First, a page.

Tuesday, August 30, 2011

Module Schmodule

Yes indeed, this post has been a long time coming for a couple of reasons:
1 Research. I wanted to make sure I've got my facts straight.
2 I didn't want to unduly offend any of my readers who are modular model railroaders. Believe me, some earlier incarnations of this post were quite offensive...
So here we go.
I wouldn't say I hate modular layouts but there are certain things that every time I see a layout really annoy me. So in no particular order they are:
a) Size and shape of modules. Now I know this is a big selling point of Free-mo modules. That they can be any size and shape the builder so desires so to creating a "free form" layout when joined to other modellers sections. So what happens when you join a 2' deep module to a 15" deep module? You either get a step back in the front fascia or the rear edge. Or both. That to my mind looks really bad, shoddy in fact. Standardize on your module sizes so that front and rear edges are flush. It looks much better, more professional.
b) No backscenes. Really? Come on here. In the free-mo standards guide it says that modules should emphasize "realistic plausible scenery" there is nothing realistic or plausible about looking across a 2' deep section of scenery watching a train to have your view destroyed by the fat "beer belly" of an operator just over the horizon watching his train go around the layout.
"But modules have to be viewable from both sides" I hear proponents say. Fine, then have a backdrop that can be moved from one side to the other depending on its location in the grand scheme. The purpose of a backscene is to keep distractions like beer bellies or cheeto-munching operators out of the view so heightening the reality of the scene.
c) Overall layout size. At one show I saw a layout that proudly claimed to be over 100 feet long on all sides. It was the most boring layout I had ever seen in my life. I walked all along the entire length of a side before I saw a train. I suppose this is a very realistic experience for some rail lines. But not good for a show. The Free-mo standards mention realistic operation. Then put together a operating sequence that you can run properly and realistically.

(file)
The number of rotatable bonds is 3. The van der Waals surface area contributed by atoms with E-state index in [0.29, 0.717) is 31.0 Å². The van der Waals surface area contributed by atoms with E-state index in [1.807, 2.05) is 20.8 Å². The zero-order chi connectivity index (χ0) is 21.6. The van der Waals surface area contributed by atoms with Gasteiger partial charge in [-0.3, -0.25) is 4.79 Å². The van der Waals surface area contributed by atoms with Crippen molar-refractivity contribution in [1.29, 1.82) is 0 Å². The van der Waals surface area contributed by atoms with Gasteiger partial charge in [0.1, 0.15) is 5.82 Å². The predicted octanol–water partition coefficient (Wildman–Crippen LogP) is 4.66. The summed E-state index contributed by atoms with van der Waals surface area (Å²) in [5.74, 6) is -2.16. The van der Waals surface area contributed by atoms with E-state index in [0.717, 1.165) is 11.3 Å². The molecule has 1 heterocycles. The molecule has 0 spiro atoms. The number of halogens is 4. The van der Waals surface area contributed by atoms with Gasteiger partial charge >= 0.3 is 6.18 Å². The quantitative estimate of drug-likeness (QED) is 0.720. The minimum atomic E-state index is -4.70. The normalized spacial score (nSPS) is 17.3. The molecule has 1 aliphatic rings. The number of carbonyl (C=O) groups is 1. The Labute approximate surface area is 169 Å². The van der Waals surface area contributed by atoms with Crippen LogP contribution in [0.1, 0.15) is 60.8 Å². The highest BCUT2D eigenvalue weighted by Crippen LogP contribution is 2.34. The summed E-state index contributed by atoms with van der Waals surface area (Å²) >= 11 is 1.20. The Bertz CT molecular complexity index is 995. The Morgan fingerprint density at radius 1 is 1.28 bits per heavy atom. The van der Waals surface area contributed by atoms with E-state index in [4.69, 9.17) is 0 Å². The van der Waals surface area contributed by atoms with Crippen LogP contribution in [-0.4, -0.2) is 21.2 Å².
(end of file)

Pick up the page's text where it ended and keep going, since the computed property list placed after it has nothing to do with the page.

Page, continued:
d) The content of the modules. Many modules that I see are a stretch of countryside with no features. How boring is that? Stick half a dozen 4' modules like that together at a show and you're well on the way to killing any good work you did with an interesting operations sequence. Pick a subject that has operating potential. Something that can be operated after a train has passed through the scene. How about a Scrapyard for example? Or a power station to run big long coal trains to and from.Linke) This is my absolute favourite pet hate. Baseboard joins. You can create the most exquisite module, perfect in every detail, yet one inch of railroad at each end has to have the track lifted for "joining sections" (bridge rails) of track to link to track on the next module. This looks shoddy beyond belief. Absolutely no consideration is given to joining baseboard in the free-mo standards apart from a clear area on the end board to facilitate clamping to the next section at a show.
Clamping? What in the blistering blue blazes is that about? I know. If the modules are all different sizes then clamps are the obvious choice for joining baseboards together. But once again it's another shoddy approach. The clamping zone is directly in the middle of the end panel of the baseboard side. A rudimentary knowledge of physics and things like turning moments tells you that that is not too great an idea. Any clamping zone should be set nearer the edges of the baseboard.
Here a leaf can be taken out of the books of British railway modellers who have been building layouts for exhibitions for decades and have a whole range of systems and schemes to ensure perfect alignment of track and continuity of electrical contact through countless baseboard joins. A google search will yeild loads of ideas. It can be done.
So there you go a handful of reasons as to why I don't like modular model railroading. All personal and you can disagree all you like. Especially modular model railroaders...
I welcome your comments.

Wednesday, August 17, 2011

Smallest Model Railroads

Call me crazy if you will but I recently discovered what I am terming "Nano Model railroading"
It will test my skills to the limit. But I also have a feeling it coud turn out to be quite fun.
What is Nano model railroading?
Go here to find out.
See you there.